Ellie Parrish recently came to American Forests as our new manager of individual giving. We’re excited for the enthusiasm, new ideas and helpful spirit she’s bringing to the position and the organization — and we think you should be excited, too! From her favorite tree to why she wanted to work in conservation, read more about Ellie.
- Why did you choose to go into conservation?
The outdoors have always been a big part of my life. My dad was a forester at Pennypack Park in Pennsylvania when I was a child, and he took us to forests all over the country and explained their importance. Today, he runs a tree farm outside of Lynchburg, Virginia, which we work on together. An interest in nature has always run in the family. I received a degree in Urban Planning, which studies the built environment; looking at how the built environment affects the natural environment was always one of my favorite topics. Being able to apply that interest to my career is the most exciting part of working at American Forests.
- What aspects of American Forests’ work are you most excited to be a part of?
I really enjoy looking up trees in the National Big Tree program. It’s amazing that a piece of American Forests’ work has been around, and continuously growing, for such a long time. I also look forward to the Global ReLeaf projects that American Forests will be a part of in 2016.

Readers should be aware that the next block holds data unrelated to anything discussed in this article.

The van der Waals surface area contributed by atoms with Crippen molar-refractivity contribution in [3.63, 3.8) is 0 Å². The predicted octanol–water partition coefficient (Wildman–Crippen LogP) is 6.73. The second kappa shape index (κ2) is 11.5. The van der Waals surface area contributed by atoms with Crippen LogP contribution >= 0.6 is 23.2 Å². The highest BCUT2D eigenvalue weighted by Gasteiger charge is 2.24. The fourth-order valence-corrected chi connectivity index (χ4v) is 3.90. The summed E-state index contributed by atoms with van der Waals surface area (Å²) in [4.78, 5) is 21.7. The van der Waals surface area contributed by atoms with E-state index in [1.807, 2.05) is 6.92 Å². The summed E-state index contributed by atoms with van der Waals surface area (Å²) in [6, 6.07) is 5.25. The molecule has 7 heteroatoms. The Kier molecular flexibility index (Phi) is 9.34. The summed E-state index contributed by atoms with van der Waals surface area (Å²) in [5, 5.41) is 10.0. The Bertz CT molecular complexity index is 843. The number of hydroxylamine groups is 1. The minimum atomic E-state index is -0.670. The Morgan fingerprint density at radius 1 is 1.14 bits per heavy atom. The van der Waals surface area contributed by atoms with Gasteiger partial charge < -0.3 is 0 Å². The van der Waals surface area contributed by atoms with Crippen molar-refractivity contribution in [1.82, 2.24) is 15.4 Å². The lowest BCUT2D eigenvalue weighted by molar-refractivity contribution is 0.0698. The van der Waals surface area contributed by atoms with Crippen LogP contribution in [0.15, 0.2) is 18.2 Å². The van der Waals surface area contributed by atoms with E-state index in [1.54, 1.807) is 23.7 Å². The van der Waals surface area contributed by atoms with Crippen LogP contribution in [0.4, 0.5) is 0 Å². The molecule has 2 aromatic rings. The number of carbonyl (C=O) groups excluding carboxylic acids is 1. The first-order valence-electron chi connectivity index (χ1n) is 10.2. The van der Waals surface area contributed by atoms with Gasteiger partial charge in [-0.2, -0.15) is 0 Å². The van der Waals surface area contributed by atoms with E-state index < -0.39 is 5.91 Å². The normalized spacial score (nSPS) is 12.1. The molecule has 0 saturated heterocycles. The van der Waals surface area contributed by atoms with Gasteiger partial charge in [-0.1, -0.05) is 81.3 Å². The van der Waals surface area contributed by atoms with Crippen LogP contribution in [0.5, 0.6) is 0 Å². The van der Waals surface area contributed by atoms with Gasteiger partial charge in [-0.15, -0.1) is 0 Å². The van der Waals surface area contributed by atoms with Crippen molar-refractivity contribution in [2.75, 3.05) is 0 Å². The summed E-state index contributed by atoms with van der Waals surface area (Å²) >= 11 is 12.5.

- What do you think are the most significant challenges facing forests today?
I think invasive species are one of the top concerns for not only forests but also a variety of ecosystems. I am very thankful that there are a growing number of initiatives addressing not only controlling invasive species, but also in educating all of us in being mindful of the species we introduce into gardens, public parks and rivers.
- Do you have a favorite story from your years in the field?
I worked at a small nursery in Richmond, VA before I moved to D.C. I greatly enjoyed engaging with customers about trees around Richmond, especially a large Dawn Redwood growing on the nursery property, old trees lining Monument Avenue and the growth around the James River. The growing community effort towards keeping the riparian area around the James River maintained is remarkable.
- What is your favorite tree and why?
The southern magnolia holds a special place in my heart. They were all over the place near my Grandmother’s home, and they’re a reminder of summers spent with my family.